Happy happy joy joy

Via the wondrous fark.com comes ‘How Rich People Spend Their Time‘ from the Washington Post – it’s about an article in Science written by a battery of psychologist/economist types, including Daniel Kahneman. Very relevant to the question of what motivates people; my first instinct was to assume that it might reveal what people with the time to do what they want do with their time, if you see what I mean, and while the actual intention of the article is somewhat different it’s still full of fun.

The original article is behind the Science subscriber wall, but via the wonders of institutional access, I can get access to metaphysical nuggets like this:

Schkade and Kahneman noted that, “Nothing in life is quite as important as you think it is while you are thinking about it.”

Perhaps some intriguing fact about human nature; perhaps not. The article goes on to talk about some well-known results in the burgeoning ‘happiness’ literature, like the importance of relative rather than absolute income, and adaption to circumstances. I think a great article about this stuff, for the terminally interested, is Richard Layard’s ‘Happiness and Public Policy’.

But the thing that hooked me on this particular Science article is the following piece of weird:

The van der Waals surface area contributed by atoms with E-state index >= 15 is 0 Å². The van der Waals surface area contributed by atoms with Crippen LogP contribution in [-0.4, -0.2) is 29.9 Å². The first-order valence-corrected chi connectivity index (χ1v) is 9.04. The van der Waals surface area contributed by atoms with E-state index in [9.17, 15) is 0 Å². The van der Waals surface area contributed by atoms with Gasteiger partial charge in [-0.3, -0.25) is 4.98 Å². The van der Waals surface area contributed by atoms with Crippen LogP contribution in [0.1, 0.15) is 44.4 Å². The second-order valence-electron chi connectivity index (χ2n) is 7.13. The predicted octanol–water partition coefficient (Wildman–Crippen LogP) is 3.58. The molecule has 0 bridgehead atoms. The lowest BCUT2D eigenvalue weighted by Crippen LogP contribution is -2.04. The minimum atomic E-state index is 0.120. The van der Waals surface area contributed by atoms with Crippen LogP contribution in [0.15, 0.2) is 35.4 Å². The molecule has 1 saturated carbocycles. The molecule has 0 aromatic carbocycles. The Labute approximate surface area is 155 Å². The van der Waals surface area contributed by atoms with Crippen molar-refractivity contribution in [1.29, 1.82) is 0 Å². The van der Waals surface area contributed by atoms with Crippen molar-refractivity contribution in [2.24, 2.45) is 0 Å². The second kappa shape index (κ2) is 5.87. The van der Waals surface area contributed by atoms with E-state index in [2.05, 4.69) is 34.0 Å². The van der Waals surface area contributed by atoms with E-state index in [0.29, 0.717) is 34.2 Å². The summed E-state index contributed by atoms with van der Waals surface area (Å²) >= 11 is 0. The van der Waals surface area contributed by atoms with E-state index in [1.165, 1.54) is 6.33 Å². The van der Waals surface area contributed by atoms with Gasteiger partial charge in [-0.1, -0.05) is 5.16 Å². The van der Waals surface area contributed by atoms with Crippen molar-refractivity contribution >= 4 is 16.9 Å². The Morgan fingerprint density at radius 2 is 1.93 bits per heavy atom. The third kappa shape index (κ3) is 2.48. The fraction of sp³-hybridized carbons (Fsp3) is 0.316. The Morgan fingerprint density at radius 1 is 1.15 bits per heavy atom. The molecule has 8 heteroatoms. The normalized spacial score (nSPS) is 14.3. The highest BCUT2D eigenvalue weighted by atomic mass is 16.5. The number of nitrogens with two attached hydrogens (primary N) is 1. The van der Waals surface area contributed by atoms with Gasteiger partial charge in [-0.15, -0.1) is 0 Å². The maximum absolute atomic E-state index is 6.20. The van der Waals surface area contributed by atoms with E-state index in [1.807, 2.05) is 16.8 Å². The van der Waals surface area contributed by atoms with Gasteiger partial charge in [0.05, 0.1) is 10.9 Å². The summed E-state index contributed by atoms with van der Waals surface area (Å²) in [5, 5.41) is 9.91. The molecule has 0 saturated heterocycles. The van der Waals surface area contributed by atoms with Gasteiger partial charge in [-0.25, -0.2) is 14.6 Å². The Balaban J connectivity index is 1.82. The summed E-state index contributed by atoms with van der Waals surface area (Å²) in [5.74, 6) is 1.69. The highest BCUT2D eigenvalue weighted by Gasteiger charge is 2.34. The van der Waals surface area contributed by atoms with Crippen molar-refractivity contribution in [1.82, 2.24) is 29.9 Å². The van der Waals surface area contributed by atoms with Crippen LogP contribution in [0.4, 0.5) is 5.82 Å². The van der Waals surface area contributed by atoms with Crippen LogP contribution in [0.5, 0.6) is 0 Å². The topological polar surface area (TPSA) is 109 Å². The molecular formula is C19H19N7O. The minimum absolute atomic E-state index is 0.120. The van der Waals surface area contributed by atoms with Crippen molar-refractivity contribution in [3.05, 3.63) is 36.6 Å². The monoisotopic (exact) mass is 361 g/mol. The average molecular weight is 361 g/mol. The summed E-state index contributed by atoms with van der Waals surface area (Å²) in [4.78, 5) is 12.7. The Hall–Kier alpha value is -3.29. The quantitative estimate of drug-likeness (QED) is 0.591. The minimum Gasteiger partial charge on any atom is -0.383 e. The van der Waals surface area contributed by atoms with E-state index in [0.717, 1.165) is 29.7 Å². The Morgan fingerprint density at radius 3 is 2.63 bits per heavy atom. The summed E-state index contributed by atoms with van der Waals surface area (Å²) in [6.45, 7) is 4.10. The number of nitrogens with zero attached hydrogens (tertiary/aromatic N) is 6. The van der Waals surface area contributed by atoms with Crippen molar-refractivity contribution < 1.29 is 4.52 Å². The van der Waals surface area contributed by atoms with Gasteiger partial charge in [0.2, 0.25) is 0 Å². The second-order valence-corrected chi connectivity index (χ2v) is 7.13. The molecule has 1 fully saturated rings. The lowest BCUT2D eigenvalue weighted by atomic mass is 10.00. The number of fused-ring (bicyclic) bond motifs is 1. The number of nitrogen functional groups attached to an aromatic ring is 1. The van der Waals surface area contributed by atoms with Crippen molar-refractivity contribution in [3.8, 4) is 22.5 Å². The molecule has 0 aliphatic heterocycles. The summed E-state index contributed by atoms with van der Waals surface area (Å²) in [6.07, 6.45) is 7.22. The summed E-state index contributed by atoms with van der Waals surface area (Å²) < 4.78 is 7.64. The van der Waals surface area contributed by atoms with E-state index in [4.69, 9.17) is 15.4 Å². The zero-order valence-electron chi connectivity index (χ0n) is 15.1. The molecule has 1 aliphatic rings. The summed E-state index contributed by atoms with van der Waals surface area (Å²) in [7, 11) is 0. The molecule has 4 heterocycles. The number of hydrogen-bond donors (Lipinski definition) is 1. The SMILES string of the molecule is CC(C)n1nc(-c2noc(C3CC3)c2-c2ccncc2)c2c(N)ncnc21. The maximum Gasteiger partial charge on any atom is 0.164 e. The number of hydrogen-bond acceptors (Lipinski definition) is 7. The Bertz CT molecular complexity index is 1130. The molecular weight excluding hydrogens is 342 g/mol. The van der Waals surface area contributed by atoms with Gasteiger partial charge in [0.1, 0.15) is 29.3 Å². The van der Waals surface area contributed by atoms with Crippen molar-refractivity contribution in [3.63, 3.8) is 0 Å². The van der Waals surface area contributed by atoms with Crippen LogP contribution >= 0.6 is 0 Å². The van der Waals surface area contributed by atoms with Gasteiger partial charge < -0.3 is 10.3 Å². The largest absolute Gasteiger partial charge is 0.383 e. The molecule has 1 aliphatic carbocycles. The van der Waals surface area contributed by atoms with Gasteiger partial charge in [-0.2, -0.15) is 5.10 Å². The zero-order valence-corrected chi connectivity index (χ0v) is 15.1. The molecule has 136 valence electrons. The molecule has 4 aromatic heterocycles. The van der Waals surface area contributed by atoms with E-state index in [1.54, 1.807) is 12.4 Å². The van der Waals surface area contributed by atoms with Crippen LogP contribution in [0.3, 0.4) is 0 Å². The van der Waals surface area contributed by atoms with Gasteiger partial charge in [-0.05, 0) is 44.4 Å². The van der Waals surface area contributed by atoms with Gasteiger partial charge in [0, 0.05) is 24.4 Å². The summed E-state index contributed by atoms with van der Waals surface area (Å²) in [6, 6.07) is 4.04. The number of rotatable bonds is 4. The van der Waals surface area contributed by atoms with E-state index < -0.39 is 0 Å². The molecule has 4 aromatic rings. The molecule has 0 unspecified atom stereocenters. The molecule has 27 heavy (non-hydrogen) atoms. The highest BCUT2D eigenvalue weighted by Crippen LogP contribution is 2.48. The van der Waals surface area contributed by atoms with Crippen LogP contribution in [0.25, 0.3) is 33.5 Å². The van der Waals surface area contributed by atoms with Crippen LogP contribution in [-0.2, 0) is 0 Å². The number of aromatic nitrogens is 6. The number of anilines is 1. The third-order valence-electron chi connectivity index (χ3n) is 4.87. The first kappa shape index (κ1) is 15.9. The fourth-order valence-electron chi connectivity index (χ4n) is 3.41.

“In a representative, nationwide sample, people with greater income tend to devote relatively more of their time to work, compulsory nonwork activities (such as shopping and childcare), and active leisure (such as exercise) and less of their time to passive leisure activities (such as watching TV).”

Let me get this straight: richer people work more and buy more stuff, and poor schmucks watch a lot of TV? Stop those presses. The point of the article is well-made (from the the title, ‘would you be happier if you were richer’, right on down), and that is to say that people with higher incomes aren’t necessarily engaging in relatively more ‘fun’; however, there are a bunch of unasked questions. Does ‘TV’=’fun’? Is this really evidence that the rich are wasting their time, or are there other reasons why they endure work to get money?

The happiness literature is desperate to find an answer to the question of whether money buys happiness; an eerie similarity to the oft-(mis?)perceived economists’ equation of money with happiness when modeling people, and surely as deserving of the same retort: we know people care about more than money. The obvious question is, well, obvious. What does motivate people?

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